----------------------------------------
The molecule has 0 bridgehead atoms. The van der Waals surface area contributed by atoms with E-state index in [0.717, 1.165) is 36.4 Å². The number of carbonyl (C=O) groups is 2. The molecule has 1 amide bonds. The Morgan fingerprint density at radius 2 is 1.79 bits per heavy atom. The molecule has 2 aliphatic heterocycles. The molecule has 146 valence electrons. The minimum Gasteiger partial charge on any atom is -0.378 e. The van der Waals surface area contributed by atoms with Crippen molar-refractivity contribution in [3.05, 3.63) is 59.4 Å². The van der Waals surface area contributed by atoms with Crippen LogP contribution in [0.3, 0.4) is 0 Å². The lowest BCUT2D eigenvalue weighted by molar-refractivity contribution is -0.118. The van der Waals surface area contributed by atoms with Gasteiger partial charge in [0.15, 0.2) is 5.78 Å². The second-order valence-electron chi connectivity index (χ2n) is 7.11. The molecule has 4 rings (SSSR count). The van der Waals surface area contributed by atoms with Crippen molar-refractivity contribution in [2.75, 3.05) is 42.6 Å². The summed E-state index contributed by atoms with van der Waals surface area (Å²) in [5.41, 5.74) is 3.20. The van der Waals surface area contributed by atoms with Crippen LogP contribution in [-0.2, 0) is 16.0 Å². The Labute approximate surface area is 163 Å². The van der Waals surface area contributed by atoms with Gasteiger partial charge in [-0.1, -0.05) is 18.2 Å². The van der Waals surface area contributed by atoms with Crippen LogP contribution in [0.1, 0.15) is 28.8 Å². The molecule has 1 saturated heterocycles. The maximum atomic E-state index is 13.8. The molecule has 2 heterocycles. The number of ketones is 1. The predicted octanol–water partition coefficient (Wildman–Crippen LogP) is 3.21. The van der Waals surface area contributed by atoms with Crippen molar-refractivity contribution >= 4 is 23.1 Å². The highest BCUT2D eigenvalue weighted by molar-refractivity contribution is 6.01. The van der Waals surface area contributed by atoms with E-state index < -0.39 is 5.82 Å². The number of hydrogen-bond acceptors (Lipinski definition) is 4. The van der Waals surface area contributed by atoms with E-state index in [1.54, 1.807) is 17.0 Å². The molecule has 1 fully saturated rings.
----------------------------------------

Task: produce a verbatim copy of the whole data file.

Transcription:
The molecule has 0 bridgehead atoms. The van der Waals surface area contributed by atoms with E-state index in [0.717, 1.165) is 36.4 Å². The number of carbonyl (C=O) groups is 2. The molecule has 1 amide bonds. The Morgan fingerprint density at radius 2 is 1.79 bits per heavy atom. The molecule has 2 aliphatic heterocycles. The molecule has 146 valence electrons. The minimum Gasteiger partial charge on any atom is -0.378 e. The van der Waals surface area contributed by atoms with Crippen molar-refractivity contribution in [3.05, 3.63) is 59.4 Å². The van der Waals surface area contributed by atoms with Crippen LogP contribution in [0.3, 0.4) is 0 Å². The lowest BCUT2D eigenvalue weighted by molar-refractivity contribution is -0.118. The van der Waals surface area contributed by atoms with Gasteiger partial charge in [0.15, 0.2) is 5.78 Å². The second-order valence-electron chi connectivity index (χ2n) is 7.11. The molecule has 4 rings (SSSR count). The van der Waals surface area contributed by atoms with Crippen molar-refractivity contribution in [2.75, 3.05) is 42.6 Å². The summed E-state index contributed by atoms with van der Waals surface area (Å²) in [5.41, 5.74) is 3.20. The van der Waals surface area contributed by atoms with Crippen LogP contribution in [-0.2, 0) is 16.0 Å². The Labute approximate surface area is 163 Å². The van der Waals surface area contributed by atoms with Gasteiger partial charge in [-0.1, -0.05) is 18.2 Å². The van der Waals surface area contributed by atoms with Crippen LogP contribution in [0.1, 0.15) is 28.8 Å². The molecule has 1 saturated heterocycles. The maximum atomic E-state index is 13.8. The molecule has 2 heterocycles. The number of ketones is 1. The predicted octanol–water partition coefficient (Wildman–Crippen LogP) is 3.21. The van der Waals surface area contributed by atoms with Crippen molar-refractivity contribution >= 4 is 23.1 Å². The highest BCUT2D eigenvalue weighted by molar-refractivity contribution is 6.01. The van der Waals surface area contributed by atoms with E-state index < -0.39 is 5.82 Å². The number of hydrogen-bond acceptors (Lipinski definition) is 4. The van der Waals surface area contributed by atoms with E-state index in [1.54, 1.807) is 17.0 Å². The molecule has 1 fully saturated rings.